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Cotton Not Just for Football

Dec. 19, 2007

Story Contact:  Jennifer Faddis, (573) 882-6217,

COLUMBIA, Mo. – As the University of Missouri football team prepares to take the field for the New Year’s Day Cotton Bowl, MU researchers have spent years in the cotton fields. Researchers at MU’s Delta Center in the southeast corner of the state spend so much time studying the crop they have become known as the “Cotton Crew.”

 When asked why cotton is so important, Director of the Delta Research Center Jake Fisher joked, “Well, do you like to wear clothes?” The Center, established in Portageville, Mo. in 1959, is part of MU’s Agricultural Experiment Station and a research arm of the College of Agriculture, Food and Natural Resources.

 Actually, cotton is serious business in Missouri. In the southeast portion of the state, cotton is second only to soybeans as the most planted and most valuable crop. Last year alone, 496,000 acres of cotton were planted in eight southeast Missouri counties. From 2002 to 2005, the cotton crop had an average value of more than $180 million.

 “We have developed six new cotton varieties at the Delta Center,” Fisher said. “We continue to do ongoing cotton production research.”

 While reporters and fans are busy snapping pictures at the Cotton Bowl, researchers at the Delta Center may be snapping photos of their own cotton bolls. They discovered that digital photography is a new tool that can be used for making crop replant decisions quickly. According to new research, digital photos of cotton crops can be manipulated in the field by changing saturation, brightness and hue. These pictures can give producers an early warning in fewer than five minutes if a crop is diseased, needs to be replanted or can be saved.

 “Plants that appear healthy to the eye can be observed in the photos to have a problem since they will not have a bright red color. Healthy tissue is displayed as bright red in manipulated digital photos,” said Andrea Phillips, senior research specialist at the Delta Center and part of the Cotton Crew. “This can be seen as early as a week before the death of the plant. This is valuable information for cotton producers, consultants, seed companies, extension personnel and chemical companies.”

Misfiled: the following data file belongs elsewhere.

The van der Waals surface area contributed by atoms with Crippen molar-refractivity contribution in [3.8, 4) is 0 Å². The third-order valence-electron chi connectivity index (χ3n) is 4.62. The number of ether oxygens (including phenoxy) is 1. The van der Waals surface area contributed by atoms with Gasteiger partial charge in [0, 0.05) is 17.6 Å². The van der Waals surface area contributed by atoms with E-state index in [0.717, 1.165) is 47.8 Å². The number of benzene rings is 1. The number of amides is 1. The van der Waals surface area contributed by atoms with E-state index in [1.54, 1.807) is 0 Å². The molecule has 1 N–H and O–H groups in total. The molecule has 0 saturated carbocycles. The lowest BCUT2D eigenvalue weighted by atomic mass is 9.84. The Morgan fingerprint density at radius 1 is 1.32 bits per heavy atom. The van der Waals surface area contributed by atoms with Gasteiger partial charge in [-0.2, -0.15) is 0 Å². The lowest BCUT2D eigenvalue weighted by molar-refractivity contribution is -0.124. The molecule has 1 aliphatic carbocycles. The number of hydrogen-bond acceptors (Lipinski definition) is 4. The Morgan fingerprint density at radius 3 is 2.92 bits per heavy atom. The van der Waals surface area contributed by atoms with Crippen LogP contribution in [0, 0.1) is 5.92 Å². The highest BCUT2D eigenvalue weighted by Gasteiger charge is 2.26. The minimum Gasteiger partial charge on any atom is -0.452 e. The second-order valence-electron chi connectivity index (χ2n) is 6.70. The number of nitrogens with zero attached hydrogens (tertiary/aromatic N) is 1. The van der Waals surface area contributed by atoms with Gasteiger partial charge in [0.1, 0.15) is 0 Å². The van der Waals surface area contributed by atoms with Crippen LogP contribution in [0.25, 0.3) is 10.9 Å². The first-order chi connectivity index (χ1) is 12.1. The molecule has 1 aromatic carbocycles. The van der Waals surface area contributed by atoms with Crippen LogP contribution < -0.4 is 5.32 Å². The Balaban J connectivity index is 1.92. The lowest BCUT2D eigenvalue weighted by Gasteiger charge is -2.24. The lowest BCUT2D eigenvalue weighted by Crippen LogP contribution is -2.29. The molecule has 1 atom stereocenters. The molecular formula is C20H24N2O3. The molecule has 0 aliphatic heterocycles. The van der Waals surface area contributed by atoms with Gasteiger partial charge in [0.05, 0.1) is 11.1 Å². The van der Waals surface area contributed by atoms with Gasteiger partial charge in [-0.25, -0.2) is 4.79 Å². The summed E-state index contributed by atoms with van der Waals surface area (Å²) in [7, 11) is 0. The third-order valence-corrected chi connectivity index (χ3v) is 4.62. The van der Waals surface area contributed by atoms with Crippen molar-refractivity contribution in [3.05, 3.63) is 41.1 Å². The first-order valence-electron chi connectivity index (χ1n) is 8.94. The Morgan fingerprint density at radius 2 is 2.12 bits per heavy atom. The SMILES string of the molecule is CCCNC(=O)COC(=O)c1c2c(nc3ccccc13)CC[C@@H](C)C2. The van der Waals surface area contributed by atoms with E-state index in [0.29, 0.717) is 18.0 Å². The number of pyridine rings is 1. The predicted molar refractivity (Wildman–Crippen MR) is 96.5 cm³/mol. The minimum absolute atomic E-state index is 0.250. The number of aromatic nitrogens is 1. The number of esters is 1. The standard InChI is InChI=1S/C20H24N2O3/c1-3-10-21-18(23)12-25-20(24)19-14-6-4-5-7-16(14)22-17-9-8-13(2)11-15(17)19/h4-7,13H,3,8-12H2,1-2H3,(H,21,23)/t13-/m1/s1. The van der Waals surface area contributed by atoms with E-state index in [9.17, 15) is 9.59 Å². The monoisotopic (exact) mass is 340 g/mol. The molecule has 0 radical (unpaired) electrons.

According to the National Cotton Council of America, about two thirds of the harvested cotton crop is composed of the seed. The seed is crushed to separate its three products – oil, meal and hulls. Cottonseed oil is a common component of many food items. It is primarily used in cooking oil, shortening and salad dressing. The oil is used extensively in the preparation of snack foods. The meal and hulls are used as feed for livestock, poultry and fish, and as fertilizer.

 U.S. textile mills will spin almost 10 million bales of cotton this year. That is enough to make almost three billion pairs of men’s jeans and eight billion men’s dress shirts. One bale of cotton weighs nearly 500 pounds.

 According to the National Cotton Council, one bale of cotton can make:

• 215 pairs of jeans
• 249 bed sheets
• 409 men’s sport shirts
• 690 terry bath towels
• 765 men’s dress shirts
• 1,217 men’s T-Shirts
• 1,256 pillowcases
• 2,104 boxer shorts
• 2,419 men’s briefs
• 3,085 diapers
• 4,321 mid-calf socks
• 6,436 women’s knit briefs
• 21,960 handkerchiefs
• 313,600 $100 bills

According to the U.S. Bureau of Engraving and Printing, U.S. paper currency is made of 75
percent cotton and 25 percent linen. In 1997, more than 14 billion pounds of cotton were used to print more than $142 billion.

 The U.S. remains the leading cotton exporter to the world, according to the Agricultural Marketing Resource Center. The U.S. Department of Agriculture and the Food and Agricultural Policy Research Institute (FAPRI) – housed at the University of Missouri – both project an increase in cotton exports between now and 2012. FAPRI forecasts that exports will rise above 10.5 million bales every year between now and 2012.